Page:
Academic work[edit]

Stokes was founding editor of the New Zealand Journal of Geography, which she formed from what was previously a pamphlet, the New Zealand Geographical Society Record, and for 10 years she served as its editor.[4][11] Two major areas of Stokes' academic publication were on the history of the Tauranga area of New Zealand and of the Māori. She edited Te Raupatu o Tauranga Moana, a collection of written works related to the Tauranga area, her Masters thesis work was on settlements in the Tauranga area, and in 1980 she published a book on the history of Tauranga County which Bedford calls "the definitive history" of the area and for which she received the J. M. Sherrard "Major Award" in regional history.[8] Māori resource use more generally was the subject of over 30 of her papers.[4]

Another of Stokes' many interests was geography education at the secondary school level. She published a series of 20 papers aimed at the curricular needs for this level in both the New Zealand Journal of Geography and the New Zealand Geographer, and served from 1976 to 1987 as a member of New Zealand's National Geography Curriculum Committee.[4]

An early experience that shaped Stokes' feminist views was her service as a high school teacher, for which she was paid £100 less per year than men with equivalent levels of experience due to her gender.[5] With Anne Magee, Stokes helped establish gender studies and feminist studies at the University of Waikato in the late 1970s,[4] and from an early date she pushed for feminist perspectives in geography.[9] In 1987 Stokes and four colleagues published a "collective statement" on feminist geography in the New Zealand Geographer; Longhurst and Johnston provide a retrospective look at her work in this area.[12]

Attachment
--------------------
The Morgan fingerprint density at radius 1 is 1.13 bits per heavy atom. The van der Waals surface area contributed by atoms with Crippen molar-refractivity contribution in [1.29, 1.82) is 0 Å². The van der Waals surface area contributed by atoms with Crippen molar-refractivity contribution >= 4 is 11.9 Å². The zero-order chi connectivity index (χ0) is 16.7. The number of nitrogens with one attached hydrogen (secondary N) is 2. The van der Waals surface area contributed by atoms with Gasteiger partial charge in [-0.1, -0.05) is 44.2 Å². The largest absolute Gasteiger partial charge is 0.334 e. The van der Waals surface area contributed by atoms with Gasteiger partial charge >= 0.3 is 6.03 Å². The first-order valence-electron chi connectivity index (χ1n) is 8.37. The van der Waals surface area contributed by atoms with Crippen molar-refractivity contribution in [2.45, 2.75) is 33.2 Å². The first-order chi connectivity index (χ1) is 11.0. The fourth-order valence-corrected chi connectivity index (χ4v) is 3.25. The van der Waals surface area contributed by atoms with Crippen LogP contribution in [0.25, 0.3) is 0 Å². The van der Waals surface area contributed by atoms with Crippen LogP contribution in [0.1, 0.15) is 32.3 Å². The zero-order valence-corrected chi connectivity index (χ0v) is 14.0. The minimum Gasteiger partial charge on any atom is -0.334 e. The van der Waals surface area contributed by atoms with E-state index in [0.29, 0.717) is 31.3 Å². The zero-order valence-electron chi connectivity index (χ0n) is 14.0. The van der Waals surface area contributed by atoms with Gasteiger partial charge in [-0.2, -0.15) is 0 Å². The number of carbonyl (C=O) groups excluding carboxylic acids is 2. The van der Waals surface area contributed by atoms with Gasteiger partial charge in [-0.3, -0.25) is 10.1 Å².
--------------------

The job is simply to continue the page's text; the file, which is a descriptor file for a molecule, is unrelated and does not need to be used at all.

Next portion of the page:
Stokes also played an important part in building up the map collection of the University of Waikato:[11] in 1964 she and Michael Selby transferred the New Zealand Geographic Society's collection to Waikato, she was the society's map librarian from 1966 to 1983,[4] and she frequently added to the library with purchases from her travels abroad.[13] Robson[13] writes that "without her Waikato may never have had a Map Library or, at least, it would have been only a much poorer one", and Bedford[4] adds that "her passion for maps has kept a tradition of cartography very much alive for almost 40 years in Waikato's Geography Department". Bedford also states that "her publications are renowned for the meticulous and innovative cartography", and that her skills in this area were put to good use in her service on the editorial committee for the New Zealand Historical Atlas (1991–1997).

Public service[edit]

In Stokes' capacity as a member of the Ngāti Tahu Tribal Trust (on which she served from 1980 to 1991) she helped negotiate a major lease of Māori land for the Ohaaki geothermal power plant, a change from previous practices in which the land ownership was transferred to the government.[1][14] She also worked closely with two other Māori tribes, the Ngāti Tūwharetoa and the Ngāti Haua, whose chief Wiremu Tamihana was the subject of a major biography published by Stokes.[2]